2Alecture+8

Although any one h bond is quite weak many bonds can

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Unformatted text preview: noring the R ­groups)… NH3+ end HO HO HO HO ! H! NCCNCCNCCNCCNCCNCCNCCNCCO-! H HO HO HO HO! + This backbone structure by itself ­ without the R groups ­ helps the protein fold into “secondary structures” ­ forming flat planes, or rigid cylinders. These planes and cylinders are stabilized by hydrogen bonds between the repea>ng N ­H and C=O groups in the backbone. The “backbone” is a very simple repea>ng structure… NCCNCCNCC 5 1/24/10 What’s a hydrogen bond? •  A hydrogen bond is sort of a baby polar bond, and sort of a way for two atoms to share a single H. For example: The N ­H and carbonyl (C=O) groups in a protein can H bond to each other to produce either flat sheets or rigid rods. Although any one H bond is quite weak, many bonds can collaborate to form a stable structure. HO HO HO HO ! H! NCCNCCNCCNCCNCCNCCNCCNCC! H HO HO HO HO! OH OH OH OH ! -OCCNCCNCCNCCNCCNCCNCCNCCNCCO! OH OH OH O H O! + The serpen>ne winding shown here will produce a “beta sheet”. Hydrogen bonds are very weak interac>ons ­ not at all like covalent bonds. But they can really add up… Figure 3.6 The Four Levels of Protein Structure Alpha helix These sheets, rods, and loops arrange themselves in a given posi>on in space that determines the structure of the ac>ve site. This ter>ary structure is very hard to predict from the protein’s sequence. Beta pleated sheet These rods and cyli...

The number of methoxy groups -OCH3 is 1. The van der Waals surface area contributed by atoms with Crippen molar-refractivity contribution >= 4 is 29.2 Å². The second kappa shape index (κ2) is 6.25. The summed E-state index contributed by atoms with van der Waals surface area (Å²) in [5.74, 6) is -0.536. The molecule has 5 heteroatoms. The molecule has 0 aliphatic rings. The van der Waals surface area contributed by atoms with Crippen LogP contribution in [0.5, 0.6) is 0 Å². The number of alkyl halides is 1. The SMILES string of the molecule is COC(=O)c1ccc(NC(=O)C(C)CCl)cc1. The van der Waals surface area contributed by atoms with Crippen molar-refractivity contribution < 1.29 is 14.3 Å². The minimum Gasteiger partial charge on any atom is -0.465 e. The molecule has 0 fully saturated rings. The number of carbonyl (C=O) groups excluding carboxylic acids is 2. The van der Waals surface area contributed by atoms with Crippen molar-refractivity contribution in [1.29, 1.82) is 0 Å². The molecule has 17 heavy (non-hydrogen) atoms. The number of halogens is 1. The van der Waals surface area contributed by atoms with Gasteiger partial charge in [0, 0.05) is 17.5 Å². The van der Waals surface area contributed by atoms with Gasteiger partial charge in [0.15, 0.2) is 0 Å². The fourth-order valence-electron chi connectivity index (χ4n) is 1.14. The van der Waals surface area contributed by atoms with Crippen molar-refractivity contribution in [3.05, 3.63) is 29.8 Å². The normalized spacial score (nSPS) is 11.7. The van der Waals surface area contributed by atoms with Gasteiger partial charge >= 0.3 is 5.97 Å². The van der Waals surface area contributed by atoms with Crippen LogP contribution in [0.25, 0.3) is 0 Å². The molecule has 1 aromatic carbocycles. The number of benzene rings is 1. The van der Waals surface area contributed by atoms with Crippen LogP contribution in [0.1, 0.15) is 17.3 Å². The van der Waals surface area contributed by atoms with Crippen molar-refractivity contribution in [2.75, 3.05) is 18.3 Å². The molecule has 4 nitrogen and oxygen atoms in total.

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This note was uploaded on 06/13/2013 for the course BIS 2A taught by Professor Grossberg during the Winter '08 term at UC Davis.

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